NEW YORK -- Kathleen Hart of Succasunna, N.J., is a registered
nurse, so when she decided to take her oxygen-dependent mother on a
family Caribbean vacation, she knew not to leave anything to
Anyone who doubts the wisdom of preplanning and double-checking
when traveling with someone with a disease such as emphysema should
hold his or her nose and try breathing through a straw.
That is the level of difficulty with which Hart's mother,
Eleanor Sinsimer, draws her breath, despite the oxygen that flows
through the nasal cannula she wears day and night. Even with her
medical background, Hart said she was floundering when it came to
making the arrangements.
Months earlier, when Hart had made the initial bookings for air
and sea, her mother had not been on oxygen full-time. Two months
before the February trip, Sinsimer's situation worsened, resulting
in changes to Hart's well-thought-out plans.
To begin with, the flight to Puerto Rico, where Hart and her
mother would board Princess Cruises' Dawn Princess, had been booked
on Continental. As it turned out, Continental only provides oxygen
on flights within the 50 states, and it is against federal
regulations to bring on board an oxygen tank from home.
Moreover, Hart needed to find a medical supplier in San Juan who
could meet the plane with an oxygenator and a week's supply of
portable canisters. (Cruise ships do not supply oxygen equipment.)
But Hart's contacts in New Jersey could provide only a list of U.S.
companies. "It was a little over a month before we had to leave,
and I couldn't find anybody," Hart said. "If I had had a guide, it
would have been a whole lot easier."
In desperation, Hart put in a call to Bonnie Furlong of Creative
Meetings and Incentives in Denver, an agent Hart had come to know
through her husband's business travel. "Bonnie really helped us,"
Hart said. "She did everything she could for us."
It was fortunate for Hart that Furlong had arranged a Princess
cruise for a woman with emphysema once before and had some
experience upon which to draw.
Furlong switched the family to American Airlines. "American was
the only airline going to Puerto Rico that would take oxygen,"
Furlong arranged for oxygen and a nonstop flight, an important
detail because the airline provides oxygen only on the plane, not
in the airport. Moreover, the $75 cost (about average) becomes $150
when the passenger changes planes because the oxygen must be
supplied anew on each aircraft.
Next, Furlong called Oxycare, a medical supply company in Puerto
Rico with English-speaking representatives that would rent the
equipment and deliver it to the airport for $645.
Hart and her family left for Newark Airport Feb. 20 after making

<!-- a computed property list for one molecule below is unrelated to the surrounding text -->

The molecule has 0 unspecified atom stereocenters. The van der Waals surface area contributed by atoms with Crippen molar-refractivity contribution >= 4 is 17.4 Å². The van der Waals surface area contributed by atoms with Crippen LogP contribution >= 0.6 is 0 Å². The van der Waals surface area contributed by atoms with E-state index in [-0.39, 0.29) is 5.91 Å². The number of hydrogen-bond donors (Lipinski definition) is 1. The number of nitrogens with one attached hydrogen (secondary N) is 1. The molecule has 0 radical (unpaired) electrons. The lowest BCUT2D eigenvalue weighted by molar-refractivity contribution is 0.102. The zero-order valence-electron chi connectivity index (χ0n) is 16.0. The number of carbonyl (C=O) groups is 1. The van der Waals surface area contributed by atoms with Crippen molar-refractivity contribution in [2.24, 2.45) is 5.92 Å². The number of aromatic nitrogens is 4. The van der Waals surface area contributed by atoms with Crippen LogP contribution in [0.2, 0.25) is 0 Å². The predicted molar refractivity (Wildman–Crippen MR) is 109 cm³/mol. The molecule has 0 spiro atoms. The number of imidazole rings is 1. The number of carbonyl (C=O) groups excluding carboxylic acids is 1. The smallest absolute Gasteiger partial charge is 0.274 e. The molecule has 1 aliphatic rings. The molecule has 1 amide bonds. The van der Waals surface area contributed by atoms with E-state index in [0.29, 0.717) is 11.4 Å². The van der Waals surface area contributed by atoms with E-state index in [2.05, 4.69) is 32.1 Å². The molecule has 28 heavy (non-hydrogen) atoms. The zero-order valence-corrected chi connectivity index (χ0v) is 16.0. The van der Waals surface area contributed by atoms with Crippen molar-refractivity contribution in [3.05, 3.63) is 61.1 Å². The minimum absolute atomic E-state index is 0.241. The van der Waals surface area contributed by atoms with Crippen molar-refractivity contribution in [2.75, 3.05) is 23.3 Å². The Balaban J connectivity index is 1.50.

one more call to confirm the order for oxygen. "I was told the
[request for] oxygen was in the computer," Hart said. And it was in
the computer, but it was not preboarded on the plane as it should
have been. Furlong said, "All the information was in there, but
somehow it didn't get sent through the proper channels."
Tim Smith, an American Airlines spokesman, called Hart's
experience "a rare occurrence." Smith said a disabled traveler
booking on American should follow this procedure: Call the
reservations office, ask to speak to the Special Assistance
coordinator and explain the need. If unable to speak directly to
the coordinator, book the flight and ask for a call back.
"Do it well ahead of time," Smith added. (A minimum of 48 hours'
notice is required for oxygen.) "Special Assistance will call back
within 48 hours if the travel is within 30 days. Otherwise, it will
call back 60 days out and explain the procedures and what will take
place aboard the aircraft," said Smith.
In Hart's case, the airline delayed the flight for the family
and provided the oxygen in short order, Hart said.
Oxycare met the family at the airport in San Juan. "They were
wonderful," Hart said.
The cruise was smooth sailing until the fifth day, when Hart's
mother developed a respiratory infection. She spent the last night
of the cruise in the infirmary, where she was tended to by a doctor
and two nurses. "They were excellent with me," Sinsimer said.
"Somebody was there all night long, just like a regular
The cost of hospitalization is not included in the price of the
cruise. Further, Medicare will not cover health care provided by
foreign vessels, and neither will some private insurance
Hart had taken additional insurance through Travel Assure, but
her mother's HMO Medicare, Physicians Health Services, did cover
the bill. Travel Assure, which is offered through travel agencies,
also covers trip interruptions, cancellations and lost baggage.
By the time the ship arrived in San Juan, Hart's mother was well
enough to fly home. Hart said she called ahead to confirm that the
oxygen would be on board the plane, and "everyone I spoke to told
me not to worry. It's in the computer."
"It was really funny," said Hart.
American Association for Respiratory Care
Phone: (972) 243-2272
Breathin' Easy Travel Guide
Phone: (707) 252-9333
Web: www.oxygen4transport .com
Phone: (787) 269-5300